Date of Award


Document Type




Committee Chair/Advisor

Kharimat Lora Alatise


Ovarian cancer is the sixth leading cause of death among women worldwide, with an average 5-year survival rate of less than 48%. Current clinical treatment methods for this disease are often deemed ineffective because of the innate chemoresistance of tumors due to their microenvironment and architecture. Accurately mimicking chemoresistance with traditional 2D cultures is difficult; therefore, recent years have seen an increase in 3D culturing methods that create cellular spheroids. These spheroids can serve as models of in vivo tumor characteristics due to their hypoxic core, acidic microenvironment, and increased cell-to-cell interactions. This research aims to (1) refine a 3D culture protocol that allows for the consistent formation of ovarian cancer spheroids, and (2) evaluate the spheroids for their physical and molecular properties as it relates to chemoresistance in ovarian cancer.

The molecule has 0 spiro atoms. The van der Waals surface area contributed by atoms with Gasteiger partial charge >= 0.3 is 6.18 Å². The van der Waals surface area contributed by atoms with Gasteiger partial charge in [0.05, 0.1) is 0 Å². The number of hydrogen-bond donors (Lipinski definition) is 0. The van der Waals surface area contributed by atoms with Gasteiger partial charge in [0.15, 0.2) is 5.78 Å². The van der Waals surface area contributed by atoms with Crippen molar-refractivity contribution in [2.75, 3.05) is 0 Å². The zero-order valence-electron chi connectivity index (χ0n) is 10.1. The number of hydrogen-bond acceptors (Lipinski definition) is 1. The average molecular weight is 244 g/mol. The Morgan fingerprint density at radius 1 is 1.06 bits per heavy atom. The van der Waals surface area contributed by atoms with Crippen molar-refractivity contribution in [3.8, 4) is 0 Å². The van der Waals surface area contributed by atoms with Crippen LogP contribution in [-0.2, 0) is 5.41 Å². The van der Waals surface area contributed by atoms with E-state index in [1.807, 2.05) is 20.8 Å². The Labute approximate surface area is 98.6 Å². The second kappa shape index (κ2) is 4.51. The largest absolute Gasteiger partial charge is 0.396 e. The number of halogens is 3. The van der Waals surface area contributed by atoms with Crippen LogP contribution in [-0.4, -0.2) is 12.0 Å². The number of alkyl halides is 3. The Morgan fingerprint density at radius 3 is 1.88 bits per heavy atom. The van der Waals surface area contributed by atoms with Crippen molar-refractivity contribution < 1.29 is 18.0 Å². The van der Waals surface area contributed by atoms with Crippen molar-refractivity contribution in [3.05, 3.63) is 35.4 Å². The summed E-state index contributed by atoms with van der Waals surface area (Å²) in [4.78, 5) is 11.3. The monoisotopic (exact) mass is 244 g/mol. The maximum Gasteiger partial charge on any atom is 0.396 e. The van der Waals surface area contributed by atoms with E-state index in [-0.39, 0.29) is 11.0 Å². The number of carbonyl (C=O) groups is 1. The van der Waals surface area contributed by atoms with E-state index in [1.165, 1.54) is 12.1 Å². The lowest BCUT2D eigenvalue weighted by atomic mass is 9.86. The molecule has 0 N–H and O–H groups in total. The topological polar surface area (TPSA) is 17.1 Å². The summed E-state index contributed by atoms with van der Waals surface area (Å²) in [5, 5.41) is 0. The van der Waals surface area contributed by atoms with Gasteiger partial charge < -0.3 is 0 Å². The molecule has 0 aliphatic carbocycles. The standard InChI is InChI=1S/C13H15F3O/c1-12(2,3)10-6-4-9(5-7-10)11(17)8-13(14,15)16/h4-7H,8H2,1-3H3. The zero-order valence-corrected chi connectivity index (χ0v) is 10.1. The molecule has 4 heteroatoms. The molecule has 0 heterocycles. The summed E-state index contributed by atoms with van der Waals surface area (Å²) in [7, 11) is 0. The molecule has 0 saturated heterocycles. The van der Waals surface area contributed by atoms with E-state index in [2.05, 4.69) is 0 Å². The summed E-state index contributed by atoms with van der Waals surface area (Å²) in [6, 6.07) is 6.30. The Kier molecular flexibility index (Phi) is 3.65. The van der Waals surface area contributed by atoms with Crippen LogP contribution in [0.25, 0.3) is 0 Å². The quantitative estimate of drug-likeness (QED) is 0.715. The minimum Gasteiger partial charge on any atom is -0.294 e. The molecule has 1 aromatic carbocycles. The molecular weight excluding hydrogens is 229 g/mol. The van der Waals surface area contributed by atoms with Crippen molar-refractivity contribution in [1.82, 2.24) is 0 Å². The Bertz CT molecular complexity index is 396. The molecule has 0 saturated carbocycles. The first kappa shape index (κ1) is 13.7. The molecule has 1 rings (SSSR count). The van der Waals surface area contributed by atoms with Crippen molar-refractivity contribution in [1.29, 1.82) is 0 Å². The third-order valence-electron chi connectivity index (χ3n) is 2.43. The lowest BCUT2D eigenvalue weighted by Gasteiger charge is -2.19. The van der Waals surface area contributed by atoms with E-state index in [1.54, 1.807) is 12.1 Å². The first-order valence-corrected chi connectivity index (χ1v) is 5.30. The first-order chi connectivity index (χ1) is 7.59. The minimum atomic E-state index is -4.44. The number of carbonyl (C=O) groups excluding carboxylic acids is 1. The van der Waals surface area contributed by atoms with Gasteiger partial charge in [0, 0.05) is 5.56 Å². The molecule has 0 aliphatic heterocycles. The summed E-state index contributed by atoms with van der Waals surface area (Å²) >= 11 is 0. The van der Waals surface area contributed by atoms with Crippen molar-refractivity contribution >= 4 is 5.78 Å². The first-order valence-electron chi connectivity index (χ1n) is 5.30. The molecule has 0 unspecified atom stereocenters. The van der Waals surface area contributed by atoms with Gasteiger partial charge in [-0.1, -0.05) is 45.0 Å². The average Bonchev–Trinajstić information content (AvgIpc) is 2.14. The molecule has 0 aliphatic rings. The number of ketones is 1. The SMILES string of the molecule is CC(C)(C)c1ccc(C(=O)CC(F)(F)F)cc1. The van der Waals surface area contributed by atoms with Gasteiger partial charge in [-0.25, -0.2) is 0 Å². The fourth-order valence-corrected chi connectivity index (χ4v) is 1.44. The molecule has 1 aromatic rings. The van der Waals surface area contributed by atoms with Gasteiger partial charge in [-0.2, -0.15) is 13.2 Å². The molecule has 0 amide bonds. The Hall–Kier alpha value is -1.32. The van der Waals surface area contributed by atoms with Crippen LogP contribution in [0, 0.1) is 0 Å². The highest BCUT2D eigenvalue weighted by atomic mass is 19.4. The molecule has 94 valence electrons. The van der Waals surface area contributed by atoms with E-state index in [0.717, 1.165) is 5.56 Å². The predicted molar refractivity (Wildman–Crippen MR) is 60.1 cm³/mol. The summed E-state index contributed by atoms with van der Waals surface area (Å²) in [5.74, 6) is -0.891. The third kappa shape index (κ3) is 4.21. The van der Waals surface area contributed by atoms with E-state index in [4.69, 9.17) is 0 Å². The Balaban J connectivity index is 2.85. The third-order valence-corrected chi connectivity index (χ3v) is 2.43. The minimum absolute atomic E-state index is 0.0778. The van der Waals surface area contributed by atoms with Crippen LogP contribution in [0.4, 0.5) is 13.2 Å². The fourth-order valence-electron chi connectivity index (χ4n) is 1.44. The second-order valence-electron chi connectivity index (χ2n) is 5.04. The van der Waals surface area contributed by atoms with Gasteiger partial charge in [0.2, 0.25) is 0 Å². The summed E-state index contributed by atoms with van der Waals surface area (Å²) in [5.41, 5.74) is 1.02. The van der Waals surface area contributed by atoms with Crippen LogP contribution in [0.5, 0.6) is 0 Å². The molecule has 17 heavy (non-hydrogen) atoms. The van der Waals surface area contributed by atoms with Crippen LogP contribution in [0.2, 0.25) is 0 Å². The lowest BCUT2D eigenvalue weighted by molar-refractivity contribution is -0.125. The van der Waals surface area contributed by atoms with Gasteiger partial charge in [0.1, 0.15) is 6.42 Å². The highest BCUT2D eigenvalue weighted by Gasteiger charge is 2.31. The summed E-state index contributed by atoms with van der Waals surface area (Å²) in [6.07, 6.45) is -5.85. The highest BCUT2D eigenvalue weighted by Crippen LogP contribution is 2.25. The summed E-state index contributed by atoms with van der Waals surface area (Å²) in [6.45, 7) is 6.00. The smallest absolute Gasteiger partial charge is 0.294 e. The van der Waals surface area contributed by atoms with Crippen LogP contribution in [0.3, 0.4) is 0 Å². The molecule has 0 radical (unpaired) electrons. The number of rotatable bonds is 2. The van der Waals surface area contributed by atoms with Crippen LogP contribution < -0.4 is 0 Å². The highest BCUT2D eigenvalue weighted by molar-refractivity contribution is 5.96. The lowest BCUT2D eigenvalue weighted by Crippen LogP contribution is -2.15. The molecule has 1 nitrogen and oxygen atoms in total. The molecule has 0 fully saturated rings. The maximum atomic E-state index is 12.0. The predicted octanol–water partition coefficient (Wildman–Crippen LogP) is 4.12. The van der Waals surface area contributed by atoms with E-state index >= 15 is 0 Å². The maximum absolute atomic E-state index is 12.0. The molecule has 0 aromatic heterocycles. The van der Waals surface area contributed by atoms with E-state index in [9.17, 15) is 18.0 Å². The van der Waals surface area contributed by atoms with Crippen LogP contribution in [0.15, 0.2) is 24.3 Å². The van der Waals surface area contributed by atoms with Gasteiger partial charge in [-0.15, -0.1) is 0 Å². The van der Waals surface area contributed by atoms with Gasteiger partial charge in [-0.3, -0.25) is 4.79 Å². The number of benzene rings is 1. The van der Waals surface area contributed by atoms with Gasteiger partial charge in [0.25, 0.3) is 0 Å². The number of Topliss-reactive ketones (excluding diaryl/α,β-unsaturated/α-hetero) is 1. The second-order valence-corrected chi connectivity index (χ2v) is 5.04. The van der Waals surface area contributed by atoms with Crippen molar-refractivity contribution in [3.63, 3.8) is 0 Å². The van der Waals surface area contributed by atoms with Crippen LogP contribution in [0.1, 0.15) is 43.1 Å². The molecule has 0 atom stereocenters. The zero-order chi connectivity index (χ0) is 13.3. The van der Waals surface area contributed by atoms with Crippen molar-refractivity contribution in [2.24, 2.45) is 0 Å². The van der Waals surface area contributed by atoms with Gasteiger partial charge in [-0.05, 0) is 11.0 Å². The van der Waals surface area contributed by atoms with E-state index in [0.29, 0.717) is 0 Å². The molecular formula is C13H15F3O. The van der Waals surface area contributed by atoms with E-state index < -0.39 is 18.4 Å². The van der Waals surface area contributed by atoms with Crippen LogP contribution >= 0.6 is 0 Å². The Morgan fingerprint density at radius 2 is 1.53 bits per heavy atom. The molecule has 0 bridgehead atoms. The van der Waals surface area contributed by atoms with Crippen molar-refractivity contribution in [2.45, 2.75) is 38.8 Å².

Both ES-2 and OVCAR-3 ovarian cancer cell lines formed aggregates of 500 μm within 24 hours of seeding, yet the ES-2 spheroids were much more compact than the OVCAR-3 aggregates. 3D ES-2 cultures showed significantly increased chemoresistance to treatment with chemotherapeutic paclitaxel in comparison to 2D ES-2 cultures. Histochemical staining of ES-2 spheroids showed tight cellular congregation along the outer rim of the spheroid and sparse cellular distribution near the core, meaning that outer cells are proliferating whereas core cells are necrotic. From this, we concluded that our spheroids display a structure similar to those noted as recapitulating in vivo tumors in previous literature. Lastly, western blotting revealed that changes in protein expression began to occur at four days of spheroid growth.

Our results demonstrate morphological differences in tumor spheroids of two different ovarian cancer cell lines. Additionally, we’ve found that cells grown in 3D display increased chemoresistance in comparison to 2D-cultured cells, confirming the spheroids’ ability to provide translatable in vitro results compared to in vivo tumor characteristics. Lastly, the spheroids displayed concentric cellular zones that indicate tumor-like spheroid formation according to previous literature, as well as differential expression of oncogenic proteins compared to traditional 2D cultures.